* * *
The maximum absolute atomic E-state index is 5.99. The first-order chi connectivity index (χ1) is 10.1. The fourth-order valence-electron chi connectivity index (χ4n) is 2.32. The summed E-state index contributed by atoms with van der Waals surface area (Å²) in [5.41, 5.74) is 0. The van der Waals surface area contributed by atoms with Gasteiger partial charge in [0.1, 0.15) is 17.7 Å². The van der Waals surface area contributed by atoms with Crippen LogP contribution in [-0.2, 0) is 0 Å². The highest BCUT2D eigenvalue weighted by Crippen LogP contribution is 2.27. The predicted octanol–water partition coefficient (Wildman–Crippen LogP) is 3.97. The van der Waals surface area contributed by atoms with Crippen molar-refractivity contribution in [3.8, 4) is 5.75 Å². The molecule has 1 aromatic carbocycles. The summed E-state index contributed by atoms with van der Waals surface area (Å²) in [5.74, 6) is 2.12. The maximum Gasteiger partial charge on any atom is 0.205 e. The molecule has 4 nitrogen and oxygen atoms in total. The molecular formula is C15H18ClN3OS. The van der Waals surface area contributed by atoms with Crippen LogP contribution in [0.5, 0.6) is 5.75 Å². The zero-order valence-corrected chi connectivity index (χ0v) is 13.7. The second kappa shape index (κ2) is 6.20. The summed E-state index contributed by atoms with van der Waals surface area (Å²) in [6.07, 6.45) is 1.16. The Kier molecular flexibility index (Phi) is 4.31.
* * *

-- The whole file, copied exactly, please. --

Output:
The maximum absolute atomic E-state index is 5.99. The first-order chi connectivity index (χ1) is 10.1. The fourth-order valence-electron chi connectivity index (χ4n) is 2.32. The summed E-state index contributed by atoms with van der Waals surface area (Å²) in [5.41, 5.74) is 0. The van der Waals surface area contributed by atoms with Gasteiger partial charge in [0.1, 0.15) is 17.7 Å². The van der Waals surface area contributed by atoms with Crippen LogP contribution in [-0.2, 0) is 0 Å². The highest BCUT2D eigenvalue weighted by Crippen LogP contribution is 2.27. The predicted octanol–water partition coefficient (Wildman–Crippen LogP) is 3.97. The van der Waals surface area contributed by atoms with Crippen molar-refractivity contribution in [3.8, 4) is 5.75 Å². The molecule has 1 aromatic carbocycles. The summed E-state index contributed by atoms with van der Waals surface area (Å²) in [5.74, 6) is 2.12. The maximum Gasteiger partial charge on any atom is 0.205 e. The molecule has 4 nitrogen and oxygen atoms in total. The molecular formula is C15H18ClN3OS. The van der Waals surface area contributed by atoms with Crippen LogP contribution in [0.5, 0.6) is 5.75 Å². The zero-order valence-corrected chi connectivity index (χ0v) is 13.7. The second kappa shape index (κ2) is 6.20. The summed E-state index contributed by atoms with van der Waals surface area (Å²) in [6.07, 6.45) is 1.16. The Kier molecular flexibility index (Phi) is 4.31.